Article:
The cytokines detected in each tear sample were investigated (Table 4). As can be seen, IL-15, IL-17, eotaxin, FGF-b, and GM-CSF were found in the tears of fewer than 30% of the participants. The comparison between levels of cytokines demonstrated that there were differences between the two groups. The groups had significantly different concentrations of eotaxin, FGF-b, GM-CSF, IFN-γ, IL-10, IL-17, IL-2, IL-9, IP-10, MIP-1β, PDGF-BB, and RANTES and many were found only in a minority of tear samples (Table 4). Thus, these cytokines were not examined further.

The cytokines and growth factors consistent between the groups and used for further analysis were G-CSF, IL-12p70, IL-13, IL-15, IL-1β, IL-1Ra, IL-4, IL-5, IL-6, IL-7, IL-8, MIP-1α, TNF-α, and VEGF. Most were found in the majority of samples (Table 4). Results are presented within each group and as a combined sample using the percentage data. Table 5 provides the summary data of natural log-transformed cytokine or growth factor data from each group.

As an alternate method for examining the cytokine concentrations in tears, and removing some of the inherent variability between groups, the data for individual cytokines in each group were converted into a percentage of the total cytokines examined. The cytokines below the limit of detection were excluded from the analyses. After this conversion, the percentage of eotaxin, GM-CSF, IP-10, and MCP-1 were significantly different between groups; thus, the data for these cytokines were not analyzed further. After conversion, the data for the remaining cytokines from the two participants groups were averaged and analyzed as percentage data.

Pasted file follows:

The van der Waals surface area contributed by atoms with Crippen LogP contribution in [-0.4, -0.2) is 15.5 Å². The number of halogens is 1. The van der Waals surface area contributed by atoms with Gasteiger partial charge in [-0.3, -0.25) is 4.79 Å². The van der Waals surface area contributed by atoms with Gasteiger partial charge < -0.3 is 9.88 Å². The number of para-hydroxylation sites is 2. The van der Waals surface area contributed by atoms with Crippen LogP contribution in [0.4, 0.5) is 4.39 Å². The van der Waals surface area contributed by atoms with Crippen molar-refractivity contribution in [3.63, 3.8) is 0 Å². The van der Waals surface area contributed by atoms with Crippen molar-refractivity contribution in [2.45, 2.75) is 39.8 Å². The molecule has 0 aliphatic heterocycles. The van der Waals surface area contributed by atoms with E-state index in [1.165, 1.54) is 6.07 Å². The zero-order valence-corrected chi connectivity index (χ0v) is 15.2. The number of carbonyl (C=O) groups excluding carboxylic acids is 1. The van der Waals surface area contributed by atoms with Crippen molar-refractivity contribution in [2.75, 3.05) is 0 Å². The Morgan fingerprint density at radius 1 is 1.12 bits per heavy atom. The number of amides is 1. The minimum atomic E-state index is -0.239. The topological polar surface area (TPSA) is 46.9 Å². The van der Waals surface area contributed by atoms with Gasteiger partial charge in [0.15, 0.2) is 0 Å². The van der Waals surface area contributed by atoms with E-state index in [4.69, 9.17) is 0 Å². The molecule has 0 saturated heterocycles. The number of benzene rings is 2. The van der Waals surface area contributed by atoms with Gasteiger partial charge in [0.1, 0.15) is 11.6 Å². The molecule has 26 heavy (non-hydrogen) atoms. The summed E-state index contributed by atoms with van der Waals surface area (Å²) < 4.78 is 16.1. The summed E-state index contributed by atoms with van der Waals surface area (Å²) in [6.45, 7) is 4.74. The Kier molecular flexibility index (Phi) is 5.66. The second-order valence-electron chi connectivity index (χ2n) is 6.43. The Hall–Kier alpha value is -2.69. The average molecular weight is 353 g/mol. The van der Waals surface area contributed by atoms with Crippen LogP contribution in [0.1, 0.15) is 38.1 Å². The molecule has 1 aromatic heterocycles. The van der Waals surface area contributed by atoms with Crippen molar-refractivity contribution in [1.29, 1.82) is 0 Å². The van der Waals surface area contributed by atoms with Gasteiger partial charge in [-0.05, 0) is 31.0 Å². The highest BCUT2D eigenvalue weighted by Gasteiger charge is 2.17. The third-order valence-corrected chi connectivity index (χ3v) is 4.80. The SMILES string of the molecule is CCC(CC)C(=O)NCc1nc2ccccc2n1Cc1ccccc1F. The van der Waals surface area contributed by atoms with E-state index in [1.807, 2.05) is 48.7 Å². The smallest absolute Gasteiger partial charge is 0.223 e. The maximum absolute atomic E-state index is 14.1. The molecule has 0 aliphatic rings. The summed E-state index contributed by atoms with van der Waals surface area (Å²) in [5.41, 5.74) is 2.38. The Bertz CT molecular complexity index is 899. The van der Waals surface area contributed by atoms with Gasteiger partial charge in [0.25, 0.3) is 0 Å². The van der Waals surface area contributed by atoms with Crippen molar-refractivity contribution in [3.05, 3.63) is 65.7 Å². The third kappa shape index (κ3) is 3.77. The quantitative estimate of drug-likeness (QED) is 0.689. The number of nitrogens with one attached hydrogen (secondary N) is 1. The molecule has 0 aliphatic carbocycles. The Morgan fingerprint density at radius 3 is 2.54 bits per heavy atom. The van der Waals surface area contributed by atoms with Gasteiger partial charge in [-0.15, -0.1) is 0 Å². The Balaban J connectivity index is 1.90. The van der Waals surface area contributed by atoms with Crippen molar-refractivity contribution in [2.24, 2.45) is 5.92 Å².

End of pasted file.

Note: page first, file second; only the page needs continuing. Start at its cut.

Changes to cytokine concentrations during the day

In both groups, the IL-15, IL-1β, IL-1Ra, and MIP-1α concentrations in tears did not significantly change from the morning to evening tear collection. The only cytokine that consistently decreased in tears from morning to evening was IL-8 (p<0.001, for groups 1 and 2 and combined [% data]). There was almost a 50% decrease in IL-8 from morning to evening. This decrease was observed in the contact lens– and no-contact-lens-wearing stages.

The IL-13 (p=0.02), IL-5 (p=0.007), and TNFα (p=0.002) concentrations were significantly increased in tears in the evening relative to morning in Group 1 but not Group 2. This increase was observed in both stages. In the combined sample (% data), TNF-α (p=0.003) increased in the evening in both stages. In the combined sample, the increase in TNF-α in the evening was approximately 30% more than the morning tears. The increase in the other two cytokines, IL-13 (p=0.001) and IL-15 (p=0.001), was observed only in the non-contact lens wearing stage when the samples were combined (% data).

The IL-6 (p=0.046) and VEGF (p=0.033) concentrations were significantly decreased in the evening compared to the morning tears in Group 2 without contact lens wear. This change was not observed in either Group 1 or the combined (% data) sample.

With the combined (% data) sample, evening tears showed higher IL-7 (p=0.007), IL-4 (p=0.001), IL-12P70 (p=0.002), and G-CSF (p=0.032) concentrations particularly in the no-contact lens wearing stage. However, these changes were not significant in each group.

Changes to cytokine concentrations in tears with contact lens wear